Junior Doctor shortage sees new overseas recruitment drive

A shortage of junior doctors to start work in hospitals this August is forcing the NHS to try to recruit from India.Junior Doctor shortage sees new overseas recruitment driveTighter immigration rules introduced in recent years meant many overseas medics left Britain and returned home.

But the exodus, added to new European regulations limiting the hours of doctors, caused unfilled vacancies.

Attempts to recruit scores of Indian doctors foundered on a disagreement between government departments.

“We pulled the plug on overseas recruitment far too quickly,” said Professor Derek Gallen, who is postgraduate dean of medical training for Wales.

“We didn’t realise what the implications of that action would be two, three or four years down the line,” he added.

The Welsh Deanery is one of four medical training schools across the UK which has been recruiting in India over this year.

The other deaneries involved cover the Severn area, the West Midlands and Northern Ireland. In total, they plan to take more than 100 junior doctors over to the NHS.

The deaneries are looking to recruit in areas such as paediatrics, obstetrics, gynaecology, anaesthesia, as well as accident and emergency.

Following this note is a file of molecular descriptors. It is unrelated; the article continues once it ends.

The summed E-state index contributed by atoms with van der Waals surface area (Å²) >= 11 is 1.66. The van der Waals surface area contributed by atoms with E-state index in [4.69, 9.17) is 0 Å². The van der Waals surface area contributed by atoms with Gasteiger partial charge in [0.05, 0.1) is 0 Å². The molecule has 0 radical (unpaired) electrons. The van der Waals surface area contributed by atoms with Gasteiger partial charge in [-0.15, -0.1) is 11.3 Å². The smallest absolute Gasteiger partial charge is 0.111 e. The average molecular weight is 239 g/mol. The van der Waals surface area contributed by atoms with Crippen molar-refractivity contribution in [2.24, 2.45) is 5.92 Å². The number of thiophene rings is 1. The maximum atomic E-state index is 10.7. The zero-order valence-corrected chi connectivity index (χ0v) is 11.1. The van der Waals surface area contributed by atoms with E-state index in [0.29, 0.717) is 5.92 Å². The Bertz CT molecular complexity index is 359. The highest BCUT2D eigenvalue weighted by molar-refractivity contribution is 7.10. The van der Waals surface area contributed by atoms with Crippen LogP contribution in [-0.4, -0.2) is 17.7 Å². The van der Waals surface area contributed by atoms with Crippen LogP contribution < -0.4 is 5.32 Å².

The need for junior doctors is most acute outside the big metropolitan areas.

The European Working Time Directive, which was fully introduced into the NHS last August, limits doctors to working no more than 48 hours per week and has left gaps on rotas.

Some district general hospitals have had trouble attracting enough staff to cope with the changes leading, in some cases, to services being cut.

In May, the Victoria Hospital in Kirkcaldy had to close its accident and emergency department overnight for a week due to a shortage of junior doctors.

At Erne hospital in Enniskillen, its obstetric and gynecology service had to be suspended for several weeks for the same reason.

The shortage of junior doctors means hospitals are struggling to fill vacancies, and having to devise their own initiatives to recruit doctors wherever they can find them.

From: http://news.bbc.co.uk/1/hi/health/10202803.stm

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